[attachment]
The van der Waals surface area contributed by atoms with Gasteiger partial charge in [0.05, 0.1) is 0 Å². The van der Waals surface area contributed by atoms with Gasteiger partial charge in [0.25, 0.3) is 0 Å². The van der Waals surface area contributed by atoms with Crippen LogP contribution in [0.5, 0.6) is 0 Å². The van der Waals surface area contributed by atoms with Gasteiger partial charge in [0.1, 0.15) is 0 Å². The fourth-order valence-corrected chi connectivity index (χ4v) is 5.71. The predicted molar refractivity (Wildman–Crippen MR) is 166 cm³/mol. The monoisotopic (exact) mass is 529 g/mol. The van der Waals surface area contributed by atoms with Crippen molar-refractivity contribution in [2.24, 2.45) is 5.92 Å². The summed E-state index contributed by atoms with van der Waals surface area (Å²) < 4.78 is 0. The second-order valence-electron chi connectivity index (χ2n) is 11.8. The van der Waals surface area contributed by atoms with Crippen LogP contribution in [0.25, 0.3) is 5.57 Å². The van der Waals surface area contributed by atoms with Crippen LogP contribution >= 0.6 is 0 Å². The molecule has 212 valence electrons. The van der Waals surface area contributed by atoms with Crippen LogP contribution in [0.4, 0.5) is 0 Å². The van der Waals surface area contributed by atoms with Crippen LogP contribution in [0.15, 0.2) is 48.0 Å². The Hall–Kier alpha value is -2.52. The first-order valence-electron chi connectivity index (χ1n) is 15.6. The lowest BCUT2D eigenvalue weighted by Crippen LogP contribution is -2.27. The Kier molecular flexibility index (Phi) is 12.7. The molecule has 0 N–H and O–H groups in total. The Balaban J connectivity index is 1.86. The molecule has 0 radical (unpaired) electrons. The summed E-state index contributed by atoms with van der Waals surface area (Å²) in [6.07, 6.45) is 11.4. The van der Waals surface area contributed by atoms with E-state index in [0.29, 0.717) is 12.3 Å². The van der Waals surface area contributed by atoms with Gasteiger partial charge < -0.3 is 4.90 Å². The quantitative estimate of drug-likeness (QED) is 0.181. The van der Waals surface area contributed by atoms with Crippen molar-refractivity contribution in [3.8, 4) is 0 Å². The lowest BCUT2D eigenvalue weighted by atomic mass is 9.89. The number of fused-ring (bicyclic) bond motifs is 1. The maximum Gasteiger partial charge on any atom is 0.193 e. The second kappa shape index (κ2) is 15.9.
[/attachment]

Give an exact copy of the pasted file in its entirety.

The van der Waals surface area contributed by atoms with Gasteiger partial charge in [0.05, 0.1) is 0 Å². The van der Waals surface area contributed by atoms with Gasteiger partial charge in [0.25, 0.3) is 0 Å². The van der Waals surface area contributed by atoms with Crippen LogP contribution in [0.5, 0.6) is 0 Å². The van der Waals surface area contributed by atoms with Gasteiger partial charge in [0.1, 0.15) is 0 Å². The fourth-order valence-corrected chi connectivity index (χ4v) is 5.71. The predicted molar refractivity (Wildman–Crippen MR) is 166 cm³/mol. The monoisotopic (exact) mass is 529 g/mol. The van der Waals surface area contributed by atoms with Crippen molar-refractivity contribution in [2.24, 2.45) is 5.92 Å². The summed E-state index contributed by atoms with van der Waals surface area (Å²) < 4.78 is 0. The second-order valence-electron chi connectivity index (χ2n) is 11.8. The van der Waals surface area contributed by atoms with Crippen LogP contribution in [0.25, 0.3) is 5.57 Å². The van der Waals surface area contributed by atoms with Crippen LogP contribution >= 0.6 is 0 Å². The molecule has 212 valence electrons. The van der Waals surface area contributed by atoms with Crippen LogP contribution in [0.4, 0.5) is 0 Å². The van der Waals surface area contributed by atoms with Crippen LogP contribution in [0.15, 0.2) is 48.0 Å². The Hall–Kier alpha value is -2.52. The first-order valence-electron chi connectivity index (χ1n) is 15.6. The lowest BCUT2D eigenvalue weighted by Crippen LogP contribution is -2.27. The Kier molecular flexibility index (Phi) is 12.7. The molecule has 0 N–H and O–H groups in total. The Balaban J connectivity index is 1.86. The molecule has 0 radical (unpaired) electrons. The summed E-state index contributed by atoms with van der Waals surface area (Å²) in [6.07, 6.45) is 11.4. The van der Waals surface area contributed by atoms with E-state index in [0.29, 0.717) is 12.3 Å². The van der Waals surface area contributed by atoms with Gasteiger partial charge < -0.3 is 4.90 Å². The quantitative estimate of drug-likeness (QED) is 0.181. The van der Waals surface area contributed by atoms with Crippen molar-refractivity contribution in [3.8, 4) is 0 Å². The lowest BCUT2D eigenvalue weighted by atomic mass is 9.89. The number of fused-ring (bicyclic) bond motifs is 1. The maximum Gasteiger partial charge on any atom is 0.193 e. The second kappa shape index (κ2) is 15.9.